Students Use Seattle U Unaffiliated Resources to Distribute Contraceptives


The Instagram account @su.contraceptives appeared during spring quarter 2022, advertising an informative booth providing sexual health information and free condoms to the student body. The account includes informative posts about sexually transmitted diseases, encouragement to use contraception and memes critical of Seattle University’s contraception distribution policy. 

Julia Lugos, a third-year environmental studies and design major, explained that as part of a UCOR 1300 assignment, their group was tasked to create a social media campaign about a local issue. Their project was dedicated to sexual health awareness on campus.

“We went hyper-local with this issue, calling out Seattle U for their policies,” Lugos said. 

The 2018 Code of Student Conduct explicitly prohibited distribution of contraception. The current policy is not found in the 2022-2023 student code of conduct, but is still being administered through the Office of the Dean of Students. The current code asserts that university resources—funding, technology, supplies and reservable spaces—cannot be used to distribute contraceptives. This is closely tied to the teachings of the Catholic Church which prohibits the use of contraceptives. Distribution of contraceptives is possible as long as those resources are not used.

To comply with university policies, the Instagram account’s bio reads “(not affiliated with seattle university),” and the project was funded by collecting products through Planned Parenthood and Lifelong, a non-profit organization that aims to support people with HIV.

“We didn’t pay for any of this. Lifelong donated them to us and they also offered to help continue supplying them for free to us,” Lugos said.

The contraception distribution policy is currently under review, and a new version is expected to be released later this quarter. Seattle U’s Dean of Students James Willette explained in a written statement to The Spectator that the new policy will continue to prohibit the use of university resources, but students will still be able to distribute contraceptives of their own accord without university resources.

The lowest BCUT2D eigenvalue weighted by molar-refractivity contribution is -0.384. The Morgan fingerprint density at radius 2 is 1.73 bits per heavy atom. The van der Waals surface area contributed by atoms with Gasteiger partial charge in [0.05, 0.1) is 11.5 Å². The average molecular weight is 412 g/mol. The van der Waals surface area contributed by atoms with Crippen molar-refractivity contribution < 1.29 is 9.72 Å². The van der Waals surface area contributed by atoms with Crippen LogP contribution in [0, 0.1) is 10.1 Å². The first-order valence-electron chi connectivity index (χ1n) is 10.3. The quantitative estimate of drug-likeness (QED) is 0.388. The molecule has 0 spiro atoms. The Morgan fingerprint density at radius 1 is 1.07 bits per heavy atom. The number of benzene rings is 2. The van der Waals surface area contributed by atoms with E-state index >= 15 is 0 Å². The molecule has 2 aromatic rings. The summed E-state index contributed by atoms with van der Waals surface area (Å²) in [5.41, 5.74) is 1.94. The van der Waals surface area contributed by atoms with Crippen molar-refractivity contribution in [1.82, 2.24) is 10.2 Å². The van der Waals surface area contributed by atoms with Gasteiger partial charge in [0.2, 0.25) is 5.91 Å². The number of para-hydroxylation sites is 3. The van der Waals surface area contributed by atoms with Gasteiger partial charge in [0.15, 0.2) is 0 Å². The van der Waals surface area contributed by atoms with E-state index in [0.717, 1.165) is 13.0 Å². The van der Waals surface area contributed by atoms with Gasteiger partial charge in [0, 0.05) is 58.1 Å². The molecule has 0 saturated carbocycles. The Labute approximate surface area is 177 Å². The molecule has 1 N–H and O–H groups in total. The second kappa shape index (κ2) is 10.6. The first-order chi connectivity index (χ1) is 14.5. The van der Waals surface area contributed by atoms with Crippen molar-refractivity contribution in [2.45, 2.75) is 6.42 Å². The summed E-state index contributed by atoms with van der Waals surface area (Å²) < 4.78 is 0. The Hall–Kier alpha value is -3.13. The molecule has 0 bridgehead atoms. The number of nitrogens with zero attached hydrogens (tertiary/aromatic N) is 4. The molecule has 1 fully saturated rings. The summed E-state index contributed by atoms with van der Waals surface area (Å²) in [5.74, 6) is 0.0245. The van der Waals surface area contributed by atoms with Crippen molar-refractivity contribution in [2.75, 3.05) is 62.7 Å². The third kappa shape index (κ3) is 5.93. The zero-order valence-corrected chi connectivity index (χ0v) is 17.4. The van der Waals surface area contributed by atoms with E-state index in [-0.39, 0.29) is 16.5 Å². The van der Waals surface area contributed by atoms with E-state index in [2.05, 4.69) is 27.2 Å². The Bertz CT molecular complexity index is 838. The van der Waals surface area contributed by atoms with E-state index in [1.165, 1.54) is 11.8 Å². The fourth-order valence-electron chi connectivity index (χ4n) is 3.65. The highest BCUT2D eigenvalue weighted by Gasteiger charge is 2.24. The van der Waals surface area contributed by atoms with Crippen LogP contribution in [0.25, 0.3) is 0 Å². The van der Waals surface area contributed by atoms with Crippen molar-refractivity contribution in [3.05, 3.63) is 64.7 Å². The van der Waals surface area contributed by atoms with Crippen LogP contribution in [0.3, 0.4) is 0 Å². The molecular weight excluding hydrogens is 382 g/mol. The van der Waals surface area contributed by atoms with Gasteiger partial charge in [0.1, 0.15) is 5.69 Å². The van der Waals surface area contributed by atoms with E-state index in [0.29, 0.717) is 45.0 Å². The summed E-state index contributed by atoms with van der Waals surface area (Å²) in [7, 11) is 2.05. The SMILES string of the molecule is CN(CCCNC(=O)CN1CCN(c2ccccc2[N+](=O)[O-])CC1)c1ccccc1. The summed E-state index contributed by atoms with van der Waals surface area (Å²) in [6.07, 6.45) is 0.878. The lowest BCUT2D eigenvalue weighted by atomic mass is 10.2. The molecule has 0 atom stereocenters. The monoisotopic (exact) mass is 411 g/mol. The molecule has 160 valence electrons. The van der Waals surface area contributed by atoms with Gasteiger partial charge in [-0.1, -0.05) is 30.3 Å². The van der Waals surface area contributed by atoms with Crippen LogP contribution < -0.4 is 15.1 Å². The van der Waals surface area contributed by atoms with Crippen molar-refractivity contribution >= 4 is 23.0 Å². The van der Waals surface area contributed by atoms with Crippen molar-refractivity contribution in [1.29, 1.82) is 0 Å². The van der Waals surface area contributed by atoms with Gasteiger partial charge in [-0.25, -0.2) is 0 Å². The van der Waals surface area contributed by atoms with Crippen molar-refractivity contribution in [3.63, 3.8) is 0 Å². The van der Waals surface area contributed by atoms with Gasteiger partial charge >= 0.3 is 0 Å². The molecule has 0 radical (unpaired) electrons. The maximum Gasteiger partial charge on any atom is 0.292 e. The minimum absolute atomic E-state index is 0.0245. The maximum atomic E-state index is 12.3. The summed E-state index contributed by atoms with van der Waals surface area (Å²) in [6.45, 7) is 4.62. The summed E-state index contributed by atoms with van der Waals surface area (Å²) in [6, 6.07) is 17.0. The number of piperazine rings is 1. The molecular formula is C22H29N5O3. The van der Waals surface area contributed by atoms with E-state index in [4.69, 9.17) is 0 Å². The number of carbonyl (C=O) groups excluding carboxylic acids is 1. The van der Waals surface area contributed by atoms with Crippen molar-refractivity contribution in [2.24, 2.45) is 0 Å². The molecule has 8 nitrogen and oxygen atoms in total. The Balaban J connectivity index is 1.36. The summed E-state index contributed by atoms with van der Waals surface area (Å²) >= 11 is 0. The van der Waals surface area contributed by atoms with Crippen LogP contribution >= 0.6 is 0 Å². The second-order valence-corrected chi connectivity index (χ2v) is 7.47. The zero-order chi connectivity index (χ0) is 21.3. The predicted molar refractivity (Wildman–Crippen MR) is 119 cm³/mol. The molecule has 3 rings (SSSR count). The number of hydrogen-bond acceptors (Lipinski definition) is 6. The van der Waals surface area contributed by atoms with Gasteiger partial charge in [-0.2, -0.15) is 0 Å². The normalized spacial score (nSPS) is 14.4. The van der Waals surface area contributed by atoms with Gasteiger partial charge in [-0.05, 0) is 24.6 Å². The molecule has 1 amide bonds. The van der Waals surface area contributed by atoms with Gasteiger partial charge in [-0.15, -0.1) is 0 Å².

“The goal is to ensure that the policy reflects our institutional Jesuit Catholic identity, while acknowledging that there are many diverse perspectives regarding contraception amongst members of the university community,” Willette wrote. 

Seattle U’s Jesuit Catholic background makes for a complex relationship with contraceptive policies. Daniel Dombrowski, a philosophy professor at Seattle U, explained that there is a rift between what the majority of Catholics believe and the official view of the Church as defended by the bishops. 

“The overwhelming majority of Catholics would permit, practice and have beliefs regarding contraception that are not much different from beliefs people would have elsewhere in the population,” Dombrowski said. 

He explained that the official position of the Church as defended by the bishops includes two different moral criteria—that sex has to happen within marriage (defined between a man and a woman) and open to the possibility of procreation. 

“Because there’s this procreative criteria that has to be met in order for sex to be moral, the official position of the Church as defended by the bishops is one that is going to condemn contraception,” Dombrowski said.

The Student Health Center (SHC) is also influenced by the Jesuit Catholic ideals of Seattle U. Tara Hicks, the director of the SHC, explained that cura personalis—a latin phrase for “care for the entire person”—is very important to the care they provide the Seattle U community. 

“We care for the whole person and how this health issue that brought them to the SHC impacts and is impacted by every other part of their life. In the 12 years I have been here, I have always felt that Seattle U respects the personal decisions of individuals and their healthcare providers,” Hicks wrote. 

The SHC is an exception to Seattle U’s contraception distribution policy, and provides sexual health resources similar to what a primary care clinic would provide, including prescribing contraceptives and STD testing and treatment. In addition, the Office of Wellness and Health Promotion provides sexual health resources. 

The future of @su.contraceptives is unclear. The group expressed interest in continuing the work they started. Some of their ideas included searching for people who could carry on the project, using the account or working with Lifelong and The Cave—a small convenience store in the basement of Campion Hall—to make a student-run bowl of condoms available to students. Lugos explained that continuing the group’s account comes with challenges.

“We’ve had a lot of people reach out who want to continue this work but it’s really difficult to do that given the fact we can’t be university sponsored or university affiliated, we can’t really grow at all,” Lugos said.

The tension between the official teachings of the Catholic Church and the lived realities of Seattle U students requires administrative creativity from campus leaders. Whether these compromises will satisfy the Seattle U community and the Church is yet to be seen.